Video

    Video Experts: Very Few Killed in US Gun Violence Are Victims of Mass Shootings

    The deadly shooting at a Florida nightclub has reignited the debate in the U.S. over gun control. Although Congress doesn't provide government health agencies funds to study gun violence, public health experts say private research has helped them learn some things about the issue. VOA's Carol Pearson reports.
    Video

    Video Trump Unleashes Broadside Against Clinton to Try to Ease GOP Doubts

    Recent public opinion polls show Republican Donald Trump slipping behind Democrat Hillary Clinton in the presidential election matchup for November. Trump trails her both in fundraising and campaign organization, but he's intensifying his attacks on the former secretary of state. VOA National Correspondent Jim Malone reports.
    Video

    Video Muslim American Mayor Calls for Tolerance

    Syrian-born Mohamed Khairullah describes himself as "an American mayor who happens to be Muslim." As the three-term mayor of Prospect Park, New Jersey, he believes his town of 6,000 is an example of how ethnicity and religious beliefs should not determine a community's leadership. Ramon Taylor has this report from Prospect Park.
    Video

    Video Internal Rifts Over Syria Policy Could Be Headache for Next US President

    With the Obama administration showing little outward enthusiasm for adopting a more robust Syria policy, there is a strong likelihood that the internal discontent expressed by State Department employees will roll over to the next administration. VOA State Department correspondent Pam Dockins reports.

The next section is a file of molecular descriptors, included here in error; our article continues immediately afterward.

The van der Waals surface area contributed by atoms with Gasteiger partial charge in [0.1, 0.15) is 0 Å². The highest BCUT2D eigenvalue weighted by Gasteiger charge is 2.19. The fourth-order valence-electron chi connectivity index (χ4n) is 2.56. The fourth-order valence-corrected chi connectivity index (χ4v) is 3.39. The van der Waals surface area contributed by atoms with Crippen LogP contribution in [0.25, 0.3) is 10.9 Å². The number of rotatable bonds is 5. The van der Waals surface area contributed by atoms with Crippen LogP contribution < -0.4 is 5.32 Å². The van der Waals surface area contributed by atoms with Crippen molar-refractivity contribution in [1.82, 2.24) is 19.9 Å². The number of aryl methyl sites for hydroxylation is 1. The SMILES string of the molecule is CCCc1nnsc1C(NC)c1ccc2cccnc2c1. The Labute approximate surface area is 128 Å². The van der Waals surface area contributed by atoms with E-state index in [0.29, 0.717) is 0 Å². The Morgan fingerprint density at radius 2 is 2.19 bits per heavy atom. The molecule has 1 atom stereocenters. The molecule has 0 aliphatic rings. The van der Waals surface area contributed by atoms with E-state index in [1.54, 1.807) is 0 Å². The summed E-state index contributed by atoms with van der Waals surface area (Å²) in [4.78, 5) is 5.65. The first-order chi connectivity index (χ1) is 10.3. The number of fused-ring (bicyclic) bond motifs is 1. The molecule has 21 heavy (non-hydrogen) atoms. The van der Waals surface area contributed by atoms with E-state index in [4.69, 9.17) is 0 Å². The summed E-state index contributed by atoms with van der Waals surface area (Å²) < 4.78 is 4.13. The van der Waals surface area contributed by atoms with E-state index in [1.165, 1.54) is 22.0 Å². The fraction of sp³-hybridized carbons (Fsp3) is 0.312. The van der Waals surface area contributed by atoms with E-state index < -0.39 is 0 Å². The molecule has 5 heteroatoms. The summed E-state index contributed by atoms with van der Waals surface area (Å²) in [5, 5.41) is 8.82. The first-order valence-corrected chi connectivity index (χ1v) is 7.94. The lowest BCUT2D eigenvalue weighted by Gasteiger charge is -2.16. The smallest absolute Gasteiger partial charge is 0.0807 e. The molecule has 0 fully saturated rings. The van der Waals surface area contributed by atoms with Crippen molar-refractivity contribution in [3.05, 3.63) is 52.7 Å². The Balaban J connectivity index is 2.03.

Video

    Video Senegal to Park Colorful ‘Cars Rapide’ Permanently

    Brightly painted cars rapide are a hallmark of Dakar, offering residents a cheap way to get around the capital city since 1976. But the privately owned minibuses are scheduled to be parked for good in late 2018, as Ricci Shryock reports for VOA.
    Video

    Video Florida Gets $1 Million in Emergency Government Funding for Orlando

    The U.S. government has granted $1 million in emergency funding to the state of Florida to cover the costs linked to the June 12 massacre in Orlando. U.S. Attorney General Loretta Lynch announced the grant Tuesday in Orlando, where she met with survivors of the shooting attack that killed 49 people. Zlatica Hoke reports.
    Video

    Video How to Print Impossible Shapes with Metal

    3-D printing with metals is rapidly becoming more advanced. As printers become more affordable, the industry is partnering with universities to refine processes for manufacturing previously impossible things. A new 3-D printing lab aims to bring the new technology closer to everyday use. VOA's George Putic reports.
    Video

    Video Big Somali Community in Minnesota Observes Muslim Religious Feast

    Ramadan is widely observed in the north central US state of Minnesota, which a large Muslim community calls home. VOA Somali service reporter Mohmud Masadde files this report from Minneapolis, the state's biggest city.

    Special Report

    Adrift The Invisible African Diaspora